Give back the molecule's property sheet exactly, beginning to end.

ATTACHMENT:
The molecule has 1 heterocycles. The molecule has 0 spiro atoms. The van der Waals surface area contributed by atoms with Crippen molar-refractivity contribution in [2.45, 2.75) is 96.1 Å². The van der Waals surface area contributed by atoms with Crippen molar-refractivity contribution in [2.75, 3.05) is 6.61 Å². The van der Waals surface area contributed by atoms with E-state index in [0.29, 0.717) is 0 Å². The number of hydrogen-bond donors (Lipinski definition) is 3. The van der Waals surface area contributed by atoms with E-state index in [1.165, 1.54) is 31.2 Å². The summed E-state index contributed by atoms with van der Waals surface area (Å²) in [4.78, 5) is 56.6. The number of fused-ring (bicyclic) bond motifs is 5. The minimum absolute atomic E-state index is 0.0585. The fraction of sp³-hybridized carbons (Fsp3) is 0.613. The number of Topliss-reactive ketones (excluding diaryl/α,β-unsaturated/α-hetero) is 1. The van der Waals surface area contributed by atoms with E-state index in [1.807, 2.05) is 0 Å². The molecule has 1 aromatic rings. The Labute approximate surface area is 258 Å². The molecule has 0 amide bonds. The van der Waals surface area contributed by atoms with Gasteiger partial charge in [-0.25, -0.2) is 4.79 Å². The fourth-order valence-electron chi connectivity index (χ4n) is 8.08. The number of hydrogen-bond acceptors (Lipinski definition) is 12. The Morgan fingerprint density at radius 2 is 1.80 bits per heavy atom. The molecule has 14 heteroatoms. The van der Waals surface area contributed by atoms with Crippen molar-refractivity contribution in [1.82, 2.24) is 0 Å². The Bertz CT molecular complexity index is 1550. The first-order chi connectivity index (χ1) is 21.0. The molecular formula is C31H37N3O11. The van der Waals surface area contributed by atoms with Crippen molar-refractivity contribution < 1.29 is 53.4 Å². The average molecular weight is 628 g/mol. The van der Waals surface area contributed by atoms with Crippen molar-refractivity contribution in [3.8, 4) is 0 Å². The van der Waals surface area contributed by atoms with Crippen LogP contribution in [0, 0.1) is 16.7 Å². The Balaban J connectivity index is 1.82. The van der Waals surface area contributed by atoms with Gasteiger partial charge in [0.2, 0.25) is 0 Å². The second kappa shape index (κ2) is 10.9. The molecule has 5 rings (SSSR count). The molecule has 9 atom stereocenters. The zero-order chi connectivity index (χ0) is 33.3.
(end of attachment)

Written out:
The molecule has 1 heterocycles. The molecule has 0 spiro atoms. The van der Waals surface area contributed by atoms with Crippen molar-refractivity contribution in [2.45, 2.75) is 96.1 Å². The van der Waals surface area contributed by atoms with Crippen molar-refractivity contribution in [2.75, 3.05) is 6.61 Å². The van der Waals surface area contributed by atoms with E-state index in [0.29, 0.717) is 0 Å². The number of hydrogen-bond donors (Lipinski definition) is 3. The van der Waals surface area contributed by atoms with E-state index in [1.165, 1.54) is 31.2 Å². The summed E-state index contributed by atoms with van der Waals surface area (Å²) in [4.78, 5) is 56.6. The number of fused-ring (bicyclic) bond motifs is 5. The minimum absolute atomic E-state index is 0.0585. The fraction of sp³-hybridized carbons (Fsp3) is 0.613. The number of Topliss-reactive ketones (excluding diaryl/α,β-unsaturated/α-hetero) is 1. The van der Waals surface area contributed by atoms with E-state index in [1.807, 2.05) is 0 Å². The molecule has 1 aromatic rings. The Labute approximate surface area is 258 Å². The molecule has 0 amide bonds. The van der Waals surface area contributed by atoms with Gasteiger partial charge in [-0.25, -0.2) is 4.79 Å². The fourth-order valence-electron chi connectivity index (χ4n) is 8.08. The number of hydrogen-bond acceptors (Lipinski definition) is 12. The Morgan fingerprint density at radius 2 is 1.80 bits per heavy atom. The molecule has 14 heteroatoms. The van der Waals surface area contributed by atoms with Crippen molar-refractivity contribution in [1.82, 2.24) is 0 Å². The Bertz CT molecular complexity index is 1550. The first-order chi connectivity index (χ1) is 21.0. The molecular formula is C31H37N3O11. The van der Waals surface area contributed by atoms with Crippen molar-refractivity contribution < 1.29 is 53.4 Å². The average molecular weight is 628 g/mol. The van der Waals surface area contributed by atoms with Crippen molar-refractivity contribution in [3.8, 4) is 0 Å². The van der Waals surface area contributed by atoms with Crippen LogP contribution in [0, 0.1) is 16.7 Å². The Balaban J connectivity index is 1.82. The van der Waals surface area contributed by atoms with Gasteiger partial charge in [0.2, 0.25) is 0 Å². The second kappa shape index (κ2) is 10.9. The molecule has 5 rings (SSSR count). The molecule has 9 atom stereocenters. The zero-order chi connectivity index (χ0) is 33.3.